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Hearing double

By Anne Curzan


Often when we put a child to bed, we say something like, “Night, night.”

Linguists refer to this kind of repetition as “reduplication.” Compared with other languages, English doesn’t use reduplication all that often or all that productively. But if you listen for it, you can hear it.These reduplicated forms aren’t always childlike. You’ll hear “yada yada yada,” which actually has three identical forms in a row. There’s also reduplication with slight modification in the reduplicated form, such as “flip flop,” “chit chat,” and “super duper.” Here we see reduplication being used in English to create new words.

Then you’ll hear speakers use reduplication in conversation when they are not making a new word, but rather they are trying to clarify a word’s specific meaning. For example, I have heard one student say to another student, “I’m going home.” And the other student asks, “Home home?” And by “home home” the student is trying to get at a prototypical meaning of home: “Are you going to the place where you grew up—where your family lives?”

Sometimes you’ll hear, “Is that a job job?” And by that I think the speaker means, “Is that a job where you get paid?” Or someone might ask, “Did you buy a car car?” Here, the speaker may be wondering whether you bought a car or some other type of vehicle, like an SUV. In these cases reduplication is used to get at a prototypical meaning of a word. (It has been pointed out to me that the “car car” question also could be driving at whether the car is new or used, or whether it is a nice, luxury car or a less expensive car.)

Reduplication is not just jibber jabber.

Occasionally you’ll hear a reduplicated form in discourse where the speaker is trying to clarify a euphemism. I have heard people ask, “Are you sleeping together sleeping together? Or just sleeping together?” Here the reduplicated form refers to the euphemistic, sexual meaning, whereas the non-reduplicated form is to be taken literally. There’s also the use of reduplication to suggest romantic meaning. If someone says, “Oh, I like him,” you can ask in response, “Do you like like him?” In other words, “Do you like him in the romantic sense?”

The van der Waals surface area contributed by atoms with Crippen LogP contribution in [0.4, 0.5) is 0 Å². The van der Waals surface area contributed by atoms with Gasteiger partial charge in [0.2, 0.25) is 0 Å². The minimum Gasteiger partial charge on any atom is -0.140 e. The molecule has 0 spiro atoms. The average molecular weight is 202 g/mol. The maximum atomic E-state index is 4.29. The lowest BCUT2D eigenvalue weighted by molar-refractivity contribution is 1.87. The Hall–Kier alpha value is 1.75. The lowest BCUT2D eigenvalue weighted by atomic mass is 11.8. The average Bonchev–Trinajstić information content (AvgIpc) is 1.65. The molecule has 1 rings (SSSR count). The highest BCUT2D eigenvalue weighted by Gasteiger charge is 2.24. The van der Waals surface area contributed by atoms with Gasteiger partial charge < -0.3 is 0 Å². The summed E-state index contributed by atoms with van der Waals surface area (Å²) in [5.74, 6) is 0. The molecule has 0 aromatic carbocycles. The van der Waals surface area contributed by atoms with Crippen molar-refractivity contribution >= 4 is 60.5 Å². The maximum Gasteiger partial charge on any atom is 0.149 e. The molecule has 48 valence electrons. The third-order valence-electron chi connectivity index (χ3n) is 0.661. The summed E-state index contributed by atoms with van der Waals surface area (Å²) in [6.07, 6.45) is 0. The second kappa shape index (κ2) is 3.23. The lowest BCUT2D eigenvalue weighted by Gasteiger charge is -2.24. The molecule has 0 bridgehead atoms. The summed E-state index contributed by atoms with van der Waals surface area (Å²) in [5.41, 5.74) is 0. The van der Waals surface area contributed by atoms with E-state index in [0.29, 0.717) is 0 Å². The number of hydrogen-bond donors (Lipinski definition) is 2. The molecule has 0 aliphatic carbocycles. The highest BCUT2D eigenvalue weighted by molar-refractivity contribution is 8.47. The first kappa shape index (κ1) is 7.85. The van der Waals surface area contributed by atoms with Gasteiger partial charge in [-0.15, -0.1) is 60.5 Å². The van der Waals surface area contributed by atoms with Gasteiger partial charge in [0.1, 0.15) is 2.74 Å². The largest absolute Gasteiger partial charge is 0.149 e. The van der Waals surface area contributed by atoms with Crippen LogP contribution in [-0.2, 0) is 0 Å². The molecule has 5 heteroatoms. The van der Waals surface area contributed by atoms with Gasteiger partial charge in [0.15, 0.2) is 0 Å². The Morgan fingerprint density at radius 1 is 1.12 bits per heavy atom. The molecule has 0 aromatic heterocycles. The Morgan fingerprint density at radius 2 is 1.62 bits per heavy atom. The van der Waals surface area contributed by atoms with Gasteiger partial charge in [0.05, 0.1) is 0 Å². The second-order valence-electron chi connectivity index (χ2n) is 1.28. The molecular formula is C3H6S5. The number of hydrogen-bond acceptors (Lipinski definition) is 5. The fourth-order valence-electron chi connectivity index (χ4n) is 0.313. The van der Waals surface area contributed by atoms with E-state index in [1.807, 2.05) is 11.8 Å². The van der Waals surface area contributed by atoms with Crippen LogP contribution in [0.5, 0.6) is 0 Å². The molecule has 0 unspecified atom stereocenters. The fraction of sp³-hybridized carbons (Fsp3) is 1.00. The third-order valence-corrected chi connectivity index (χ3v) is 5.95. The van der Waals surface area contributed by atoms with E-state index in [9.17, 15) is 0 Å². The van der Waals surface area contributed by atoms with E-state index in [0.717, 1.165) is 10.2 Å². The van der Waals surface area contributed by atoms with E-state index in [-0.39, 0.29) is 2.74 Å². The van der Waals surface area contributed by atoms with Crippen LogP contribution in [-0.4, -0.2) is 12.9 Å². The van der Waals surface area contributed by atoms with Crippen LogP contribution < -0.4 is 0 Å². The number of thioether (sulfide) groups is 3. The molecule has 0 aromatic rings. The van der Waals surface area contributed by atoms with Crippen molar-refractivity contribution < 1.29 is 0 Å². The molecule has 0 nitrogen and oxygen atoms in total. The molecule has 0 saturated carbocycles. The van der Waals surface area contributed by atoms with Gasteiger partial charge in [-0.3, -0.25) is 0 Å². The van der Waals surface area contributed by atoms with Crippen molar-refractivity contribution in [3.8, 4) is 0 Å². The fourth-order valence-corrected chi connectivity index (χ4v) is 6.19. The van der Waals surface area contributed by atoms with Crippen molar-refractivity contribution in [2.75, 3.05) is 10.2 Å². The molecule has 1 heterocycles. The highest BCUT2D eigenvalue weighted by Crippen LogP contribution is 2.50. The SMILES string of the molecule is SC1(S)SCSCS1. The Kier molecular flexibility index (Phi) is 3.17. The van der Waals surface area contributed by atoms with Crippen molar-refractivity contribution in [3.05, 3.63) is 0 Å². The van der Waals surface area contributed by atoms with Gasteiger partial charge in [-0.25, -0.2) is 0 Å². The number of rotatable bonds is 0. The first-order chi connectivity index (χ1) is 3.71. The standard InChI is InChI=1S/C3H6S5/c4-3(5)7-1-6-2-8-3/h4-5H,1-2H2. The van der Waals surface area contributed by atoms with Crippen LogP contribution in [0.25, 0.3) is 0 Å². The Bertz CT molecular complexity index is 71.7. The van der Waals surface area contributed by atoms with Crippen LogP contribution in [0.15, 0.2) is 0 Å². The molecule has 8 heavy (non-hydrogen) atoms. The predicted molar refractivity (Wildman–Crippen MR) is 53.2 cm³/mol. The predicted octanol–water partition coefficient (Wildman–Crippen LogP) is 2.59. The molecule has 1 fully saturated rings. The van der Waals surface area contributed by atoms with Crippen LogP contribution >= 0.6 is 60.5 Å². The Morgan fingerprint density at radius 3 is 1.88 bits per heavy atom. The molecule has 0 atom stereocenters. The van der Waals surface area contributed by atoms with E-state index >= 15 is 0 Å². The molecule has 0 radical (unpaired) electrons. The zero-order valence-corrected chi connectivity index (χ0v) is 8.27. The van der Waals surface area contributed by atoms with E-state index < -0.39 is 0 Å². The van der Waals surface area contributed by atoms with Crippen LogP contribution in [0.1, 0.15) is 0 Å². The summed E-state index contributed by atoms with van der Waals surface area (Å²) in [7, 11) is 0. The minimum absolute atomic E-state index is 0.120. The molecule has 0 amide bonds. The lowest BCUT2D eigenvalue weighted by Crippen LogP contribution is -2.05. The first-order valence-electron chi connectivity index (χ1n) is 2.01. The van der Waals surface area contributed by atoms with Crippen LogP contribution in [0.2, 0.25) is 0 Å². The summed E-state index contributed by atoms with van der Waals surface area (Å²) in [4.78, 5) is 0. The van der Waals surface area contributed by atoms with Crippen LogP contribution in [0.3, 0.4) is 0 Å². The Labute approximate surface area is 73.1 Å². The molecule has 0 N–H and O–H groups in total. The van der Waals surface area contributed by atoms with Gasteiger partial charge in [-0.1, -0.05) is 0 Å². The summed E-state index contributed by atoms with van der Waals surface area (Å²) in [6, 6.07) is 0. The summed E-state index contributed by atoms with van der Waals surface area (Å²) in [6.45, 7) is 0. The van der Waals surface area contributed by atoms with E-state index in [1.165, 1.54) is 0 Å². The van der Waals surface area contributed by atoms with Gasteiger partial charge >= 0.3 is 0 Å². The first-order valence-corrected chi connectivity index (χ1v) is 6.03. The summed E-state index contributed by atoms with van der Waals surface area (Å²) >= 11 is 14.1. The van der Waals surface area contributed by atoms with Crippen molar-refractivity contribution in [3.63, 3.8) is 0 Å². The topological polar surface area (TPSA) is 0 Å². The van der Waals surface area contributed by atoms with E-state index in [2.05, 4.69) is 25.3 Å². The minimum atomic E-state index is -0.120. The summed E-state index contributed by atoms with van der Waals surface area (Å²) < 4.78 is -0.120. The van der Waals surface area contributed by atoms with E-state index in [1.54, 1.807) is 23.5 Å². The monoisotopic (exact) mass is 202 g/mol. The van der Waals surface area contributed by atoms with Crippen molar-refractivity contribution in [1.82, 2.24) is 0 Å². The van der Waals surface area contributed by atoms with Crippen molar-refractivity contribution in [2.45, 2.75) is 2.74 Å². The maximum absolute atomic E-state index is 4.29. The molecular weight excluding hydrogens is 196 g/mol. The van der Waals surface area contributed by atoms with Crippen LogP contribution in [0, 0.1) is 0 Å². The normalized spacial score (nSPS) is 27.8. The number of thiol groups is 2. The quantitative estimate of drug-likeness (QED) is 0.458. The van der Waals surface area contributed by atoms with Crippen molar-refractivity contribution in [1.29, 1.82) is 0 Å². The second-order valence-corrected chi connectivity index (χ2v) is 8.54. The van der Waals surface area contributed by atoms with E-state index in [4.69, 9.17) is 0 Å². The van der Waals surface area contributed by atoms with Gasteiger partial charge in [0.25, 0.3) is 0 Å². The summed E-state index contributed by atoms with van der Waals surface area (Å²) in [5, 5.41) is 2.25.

Then there is the “friend friend.” I have to say, I think “friend friend” can be quite ambiguous. The question “Is she a friend friend?” can mean, “Is the relationship romantic?” Often you can hear that implication in the speaker’s intonation. Or the same question, with different intonation, can use reduplication to get at the prototypical meaning of “like,” as in, “Is he just a friend friend or ‘something more?’”

As you can see, context and intonation can really matter with reduplication in discourse.

And with that, I’ll leave you with a “ta ta” or a “bye bye” and let you listen to the reduplication happening all around you.

This video originally appeared in LSA Today, where you can find more videos, including an archive of Anne Curzan’s discussions of language.


Anne Curzan

Anne Curzan

ANNE CURZAN is Arthur F. Thurnau Professor of English at the University of Michigan. She also holds faculty appointments in the Department of Linguistics and the School of Education. In addition, she serves as co-director of the joint PhD Program in English and Education at U-M. She is featured on the weekly segment "That's What They Say" on Michigan Radio.


  • Dave Burgett - '77

    Why is this called “reduplication”? All the phrases cited exemplify duplication, with the exception of the third “yada.”


  • Peter Liem - MCL 1971

    Very interesting. In Indonesian (my mother tongue) there are reduplications abound with different meanings than the original words.


  • John Sharp - 1974

    Do you think reduplication in English is sometimes a carryover from other languages (e.g., Hebrew via the Old Testament)? I would guess that is particularly true of a triplet. On the other hand, do you like like him is probably English.


  • Orval Wolfgram - 1963

    I have noticed “etc. etc” frequently used, but cannot see that it offers any additional information. The words “very” and “much” are almost always duplicated; with no discernible necessity. Such verbosity merely complicates the comprehension of the message but may have originated as an attempt to impress the listener.


  • Nathan Daly - 2013

    I really like that you picked up on this one, it’s something my friends and I had noticed among ourselves. But actually, it gets even worse! We’ve noticed:
    a job – a temporary or campus job
    a job job – a serious job where you get paid
    a job job job – a career job, or the kind of job we are striving towards after graduation!

    It really is very funny! You didn’t mention it in this video, but is this phenomenon newer or does it have long historical roots as many of the other phenomenons you’ve discussed? Thanks!